LGBTQ representation in mainstream Indian media

By Amber Kaul

Although the Indian Supreme Court finally ruled in favor of decriminalizing homosexuality in 2018, LGBTQ+ topics remain controversial in Indian popular culture. Specifically, Bollywood has a long history of ridiculing LGBTQ characters, usually gay men or hijras. In recent years, however, the portrayal of LGBTQ relationships and issues has improved in Indian cinema. 

  1. Ek Ladki Ko Dekha Toh Aisa Laga (2019): Ek Ladki Ko Dekha Toh Aisa Laga, directed by Shelly Dhar, stars Sonam Kapoor as Sweety Chaudhary, a Punjabi with a strictly conservative family, and Regina Cassandra as her girlfriend Kuhu. Although the main focus of the movie isn’t the couple itself, the movie touches on issues that the majority of Indian pop culture has failed to address. It brings up the criminal aspect of homosexuality in India, which weighed heavy given its real-life decriminalization just a few months prior to the film’s release. The movie also breaks several stereotypes about LGBTQ individuals, including many Indians’ perception that it is simply a “Western nuisance” or the widespread notion that it is “just a phase.” Perhaps the most striking aspect about this movie is the fact that it integrates LGBTQ with Bollywood – although Bollywood often is the epitome of heteronormativity, with its typical boy-chases-girl, boy-marries-girl script, this movie manages to combine traditional marriage scenes and dance numbers with a lesbian couple. In this way, Ek Ladki Ko Dekha Toh Aisa Laga is able to warm up Indian audiences to the idea of two brown girls dating by portraying it in a manner in which they are familiar with. And although we shouldn’t have to package LGBTQ+ experiences in a comfortable, heteronormative box, this movie is a step in the right direction.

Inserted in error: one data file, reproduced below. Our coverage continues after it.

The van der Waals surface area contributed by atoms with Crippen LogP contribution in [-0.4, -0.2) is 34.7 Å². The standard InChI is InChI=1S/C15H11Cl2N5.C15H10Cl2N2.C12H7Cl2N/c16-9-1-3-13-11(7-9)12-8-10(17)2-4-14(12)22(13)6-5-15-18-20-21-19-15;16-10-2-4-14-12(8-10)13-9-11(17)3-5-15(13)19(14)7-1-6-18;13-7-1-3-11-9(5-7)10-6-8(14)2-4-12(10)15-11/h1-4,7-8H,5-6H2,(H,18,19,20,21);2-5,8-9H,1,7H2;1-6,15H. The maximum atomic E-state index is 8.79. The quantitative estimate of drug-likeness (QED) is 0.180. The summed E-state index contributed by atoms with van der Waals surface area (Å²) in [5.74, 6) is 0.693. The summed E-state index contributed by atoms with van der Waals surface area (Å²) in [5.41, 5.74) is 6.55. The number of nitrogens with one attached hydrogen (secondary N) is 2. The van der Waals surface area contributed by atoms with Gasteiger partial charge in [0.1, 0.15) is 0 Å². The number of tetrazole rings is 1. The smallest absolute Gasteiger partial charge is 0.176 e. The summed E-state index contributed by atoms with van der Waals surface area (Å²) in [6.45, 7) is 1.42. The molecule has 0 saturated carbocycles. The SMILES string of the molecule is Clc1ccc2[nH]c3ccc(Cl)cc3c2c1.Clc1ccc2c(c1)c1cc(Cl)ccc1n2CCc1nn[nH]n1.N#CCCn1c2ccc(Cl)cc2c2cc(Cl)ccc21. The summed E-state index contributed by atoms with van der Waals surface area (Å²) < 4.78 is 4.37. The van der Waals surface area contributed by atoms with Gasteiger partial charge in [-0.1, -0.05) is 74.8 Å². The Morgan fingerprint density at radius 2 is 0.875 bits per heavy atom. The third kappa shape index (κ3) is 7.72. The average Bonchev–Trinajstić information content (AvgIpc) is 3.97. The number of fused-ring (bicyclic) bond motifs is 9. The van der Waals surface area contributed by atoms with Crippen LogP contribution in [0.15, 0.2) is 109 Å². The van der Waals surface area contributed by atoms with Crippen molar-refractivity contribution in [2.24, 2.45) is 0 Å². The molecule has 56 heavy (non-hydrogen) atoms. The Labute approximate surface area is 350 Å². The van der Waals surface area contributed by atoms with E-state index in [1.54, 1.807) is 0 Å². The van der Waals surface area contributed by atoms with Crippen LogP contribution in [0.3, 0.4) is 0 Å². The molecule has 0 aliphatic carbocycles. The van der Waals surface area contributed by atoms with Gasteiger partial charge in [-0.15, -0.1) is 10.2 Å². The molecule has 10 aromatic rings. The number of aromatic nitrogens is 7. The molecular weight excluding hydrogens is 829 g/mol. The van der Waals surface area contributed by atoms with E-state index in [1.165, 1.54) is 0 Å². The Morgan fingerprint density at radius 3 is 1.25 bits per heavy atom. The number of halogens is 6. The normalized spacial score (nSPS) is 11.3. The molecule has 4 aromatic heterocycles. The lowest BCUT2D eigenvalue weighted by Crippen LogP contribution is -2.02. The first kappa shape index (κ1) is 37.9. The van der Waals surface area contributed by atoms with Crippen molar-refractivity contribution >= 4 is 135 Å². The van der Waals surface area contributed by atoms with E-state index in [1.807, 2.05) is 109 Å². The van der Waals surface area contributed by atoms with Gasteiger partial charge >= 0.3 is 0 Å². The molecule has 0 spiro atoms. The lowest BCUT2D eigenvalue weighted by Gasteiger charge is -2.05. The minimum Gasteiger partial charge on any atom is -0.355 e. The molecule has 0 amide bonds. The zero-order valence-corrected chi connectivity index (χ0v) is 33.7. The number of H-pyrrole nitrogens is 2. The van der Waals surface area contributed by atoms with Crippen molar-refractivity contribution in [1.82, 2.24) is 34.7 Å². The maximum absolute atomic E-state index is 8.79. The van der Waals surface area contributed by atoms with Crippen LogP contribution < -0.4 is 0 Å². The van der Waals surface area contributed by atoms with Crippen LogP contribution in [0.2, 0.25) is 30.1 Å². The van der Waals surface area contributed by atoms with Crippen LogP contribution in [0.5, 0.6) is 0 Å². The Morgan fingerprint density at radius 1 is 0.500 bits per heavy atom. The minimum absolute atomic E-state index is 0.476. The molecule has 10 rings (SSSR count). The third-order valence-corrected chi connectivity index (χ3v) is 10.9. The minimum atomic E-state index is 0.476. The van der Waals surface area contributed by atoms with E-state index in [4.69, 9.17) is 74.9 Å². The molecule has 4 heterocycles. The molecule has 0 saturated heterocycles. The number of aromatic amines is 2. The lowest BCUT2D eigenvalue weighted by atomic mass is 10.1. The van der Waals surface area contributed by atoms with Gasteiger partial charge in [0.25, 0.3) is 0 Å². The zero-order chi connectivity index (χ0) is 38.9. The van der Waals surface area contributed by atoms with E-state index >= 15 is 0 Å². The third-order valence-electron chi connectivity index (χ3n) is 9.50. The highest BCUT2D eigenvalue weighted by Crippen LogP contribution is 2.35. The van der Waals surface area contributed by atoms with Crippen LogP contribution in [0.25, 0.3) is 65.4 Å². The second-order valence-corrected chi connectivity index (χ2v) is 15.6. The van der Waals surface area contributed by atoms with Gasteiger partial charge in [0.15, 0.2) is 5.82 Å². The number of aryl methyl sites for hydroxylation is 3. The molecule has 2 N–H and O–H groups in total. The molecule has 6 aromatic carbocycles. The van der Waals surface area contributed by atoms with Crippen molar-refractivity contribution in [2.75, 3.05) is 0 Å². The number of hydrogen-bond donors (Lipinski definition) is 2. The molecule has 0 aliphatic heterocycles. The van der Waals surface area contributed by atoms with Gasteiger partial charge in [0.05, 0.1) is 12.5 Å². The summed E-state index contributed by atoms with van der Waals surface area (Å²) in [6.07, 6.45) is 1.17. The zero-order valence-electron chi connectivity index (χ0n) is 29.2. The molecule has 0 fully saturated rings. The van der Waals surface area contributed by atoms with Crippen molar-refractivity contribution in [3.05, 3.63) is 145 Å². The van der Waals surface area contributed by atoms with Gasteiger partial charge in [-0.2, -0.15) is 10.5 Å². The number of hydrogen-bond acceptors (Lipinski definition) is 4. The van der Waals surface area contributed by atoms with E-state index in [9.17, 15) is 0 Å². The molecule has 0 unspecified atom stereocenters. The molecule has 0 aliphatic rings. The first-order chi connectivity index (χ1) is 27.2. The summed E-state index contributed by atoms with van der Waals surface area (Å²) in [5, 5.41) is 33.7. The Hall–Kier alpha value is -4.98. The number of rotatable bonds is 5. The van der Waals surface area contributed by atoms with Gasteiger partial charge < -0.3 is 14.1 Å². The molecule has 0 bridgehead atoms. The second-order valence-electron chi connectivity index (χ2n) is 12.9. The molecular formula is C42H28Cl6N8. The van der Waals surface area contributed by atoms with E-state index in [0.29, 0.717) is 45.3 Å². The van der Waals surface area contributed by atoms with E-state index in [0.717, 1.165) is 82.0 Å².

2. Tamanna (1997): Tamanna, directed by Mahesh Bhatt, stars Paresh Rawal as Tikku, a hijra who raises a baby girl that he finds in a dumpster. Hijras neither identify as female nor male; they are instead recognized as a third gender by India and Bangladesh and are an important part of LGBTQ history in India and Hinduism. They played integral roles in the Kama Sutra (the Hindu manual on human sexuality), as well as in the Mahabharata and the Ramayana. It wasn’t until the British invaded India that they faced persecution, both legal and cultural. When India gained its independence, the legal penalties were lifted, but the cultural taint still remained. Although historically Bollywood movies would only use hijras for comic relief, Tamanna represented a turning point in that a hijra was portrayed as their own individual, capable of raising a family and earning respect and forgiveness from others. Hijras are often overlooked as a significant part of ancient and contemporary India, and Tamanna assisted in spreading awareness about their existence. 
  3. Ladies and Gentlewomen (2017): Ladies and Gentlewomen, directed by Malini Jeevarathnam, is a Tamil documentary that not only explores the relationship between a married lesbian couple but also tells the stories of other queer women who have been ostracized, killed, and driven to suicide due to homophobia. In particular, it details how although LGBTQ+ is seen as an “urban” concept, rural areas in India are full of lesbian, bi, and pan people, contrary to popular belief.

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